Having Trouble Reading This? I've Got the Solution

Written by Jason Simpkins
Posted August 6, 2021

Is your internet slow?

Do you ever just sit there, watching your cursor make an infinite loop of circles while you wait for a link to open and content to load?

Does your web browser freeze up or crash when all those ridiculous video ads automatically start to play?

Well it's not just you, or your computer.

It's the internet.

It's America's internet.

It's terrible.

That might seem kind of strange since we invented it and all...

But it's true.

Monaco currently has the world's fastest internet at 260 megabits per second (mbps), according to Speedtest.net.

Singapore is second, followed by Hong Kong, Romania, Denmark, Switzerland...

... Thailand, South Korea, France, Chile, Liechtenstein (?!)...

... And then, yes, finally the United States at number 12 in the world.

We did it guys!

We beat Andorra!

The FCC estimates that more than 21 million Americans lack high-speed access entirely but researchers at Broadband Now put the (more accurate) figure closer to 42 million. And that doesn't even count people who have theoretical access to high-speed internet but can't afford it.

It probably goes without saying, but poor and rural areas are furthest behind. And the massive infrastructure bill that's working its way through Congress aims to address that gap.

The bill allocates $42.45 billion for a new Broadband Equity, Access, and Deployment Program that would be established no later than 180 days after the legislation is signed into law. The program will provide grants to eligible entities "to bridge the digital divide" through broadband deployments to underserved areas.

It directs $100 million to be allocated to all 50 states with an additional $100 million for the U.S. Virgin Islands, Guam, American Samoa, and the Northern Mariana Islands.

Non-profits, public-private partnerships, private companies, utilities companies, and local governments will all be eligible to receive funding. Grants can't be used to purchase fiber cable or optical transmission equipment manufactured in China.

But now, here's the important question: How does that money get spent? Who gets it?

Are we really going to run cable and fiber optic lines out to the remotest regions of the country, creating a massive, sprawling web of lines?

Or is there a better way?

I think there is. And so does Elon Musk.

His company, SpaceX, has deployed a massive constellation of satellites that linger in what's called "low-Earth orbit" (LEO).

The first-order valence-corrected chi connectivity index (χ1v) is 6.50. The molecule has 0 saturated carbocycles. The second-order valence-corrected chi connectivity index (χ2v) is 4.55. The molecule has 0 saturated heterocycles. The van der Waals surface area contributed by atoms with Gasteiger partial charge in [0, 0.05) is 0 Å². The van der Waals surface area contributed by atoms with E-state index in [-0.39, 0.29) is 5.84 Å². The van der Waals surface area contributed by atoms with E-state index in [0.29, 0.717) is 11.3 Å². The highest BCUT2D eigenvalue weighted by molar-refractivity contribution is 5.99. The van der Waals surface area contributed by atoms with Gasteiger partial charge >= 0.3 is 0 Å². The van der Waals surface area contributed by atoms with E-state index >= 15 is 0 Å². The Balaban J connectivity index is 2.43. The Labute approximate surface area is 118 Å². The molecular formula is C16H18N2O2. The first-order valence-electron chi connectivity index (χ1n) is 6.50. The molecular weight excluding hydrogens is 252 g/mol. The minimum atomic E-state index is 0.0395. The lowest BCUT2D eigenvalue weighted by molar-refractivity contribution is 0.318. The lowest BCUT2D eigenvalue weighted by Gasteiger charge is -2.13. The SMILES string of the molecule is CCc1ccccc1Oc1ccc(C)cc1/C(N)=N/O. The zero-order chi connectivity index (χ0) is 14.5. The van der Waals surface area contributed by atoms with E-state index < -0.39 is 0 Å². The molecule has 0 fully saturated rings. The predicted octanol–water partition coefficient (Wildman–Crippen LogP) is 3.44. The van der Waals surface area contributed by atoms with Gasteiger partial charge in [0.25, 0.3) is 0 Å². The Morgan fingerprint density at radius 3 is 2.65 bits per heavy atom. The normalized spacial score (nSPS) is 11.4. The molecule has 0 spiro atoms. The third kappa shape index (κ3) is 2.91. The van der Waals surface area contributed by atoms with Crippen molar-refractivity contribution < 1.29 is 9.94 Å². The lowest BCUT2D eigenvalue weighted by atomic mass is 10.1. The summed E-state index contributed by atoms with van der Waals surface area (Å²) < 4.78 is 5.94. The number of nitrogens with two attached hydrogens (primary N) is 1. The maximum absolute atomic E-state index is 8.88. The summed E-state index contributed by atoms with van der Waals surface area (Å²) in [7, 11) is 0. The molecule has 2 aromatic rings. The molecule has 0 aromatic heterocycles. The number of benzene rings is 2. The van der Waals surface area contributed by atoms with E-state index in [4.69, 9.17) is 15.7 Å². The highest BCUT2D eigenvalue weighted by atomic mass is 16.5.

Low Earth OrbitAnd I do mean massive.

More than 1,000 Starlink satellites have already been launched into orbit around the Earth in addition to the 3,000 satellites already there. That's possible because these satellites are smaller and cheaper than their more traditional counterparts.

Some, known as nanosatellites, can be as small as a loaf of bread.

That's enabled SpaceX to pack as many as 143 on a single rocket earlier this year.

Ultimately, the company plans to deploy 12,000 by 2027, and even as many as 30,000 further down the line.

With Starlink's constellation of satellites blanketing the world, high-speed internet can be beamed to the most isolated areas of the planet.

For example, in December, Starlink hooked up the Pikangikum First Nation — a tiny enclave of Native American inhabitants in north-western Ontario.

Pikangikum

Since Starlink was installed, the 3,000-person community has been able to access everything from healthcare services to education and businesses, completely changing their lives.

The company has also secured a license to construct a satellite ground station on the Isle of Man, which will provide "blanket coverage" across Great Britain.

It's established satellite bases in Buckinghamshire and Cornwall, as well, allowing for total coverage of the United Kingdom. That puts it in competition with other British broadband companies, including the U.K. government-owned OneWeb, which also works with a low-Earth orbit satellite network.

And that's key here.

While Starlink has one of the more aggressive LEOs, it's not alone.

As satellites and satellite launches become cheaper and more frequent, a whole slough of internet service providers will be blasting them into space on a regular basis.

This will drive a satellite boom in which thousands of small satellites are deployed.

Euroconsult Satellites

And that's really the profit opportunity I wanted to show you today.

As you're probably aware, SpaceX is a private company, so it's closed off to the average investor. But even if it weren't, it would probably be as overvalued as Tesla is by now.

However, that's not true of a company I recently recommended to the members of my investment service, Wall Street's Proving Ground.

That company just came into being last month and it's already shown tremendous promise.

Its whole business is space launch, mass producing low-cost rockets and shooting them into orbit in a matter of days. Its entire operation can be packed into two shipping containers, transported to any available "launchpad" (it could even be a large parking lot), and execute a rocket launch with just five employees.

This is the company that's going to be sending satellites for all of Starlink's future competitors, and it's going to reap a fortune as a result.

So I encourage you to check out my full report here.

Fight on, 

jason-simpkins-signature-small

Jason Simpkins
Editor, Wall Street’s Proving Ground

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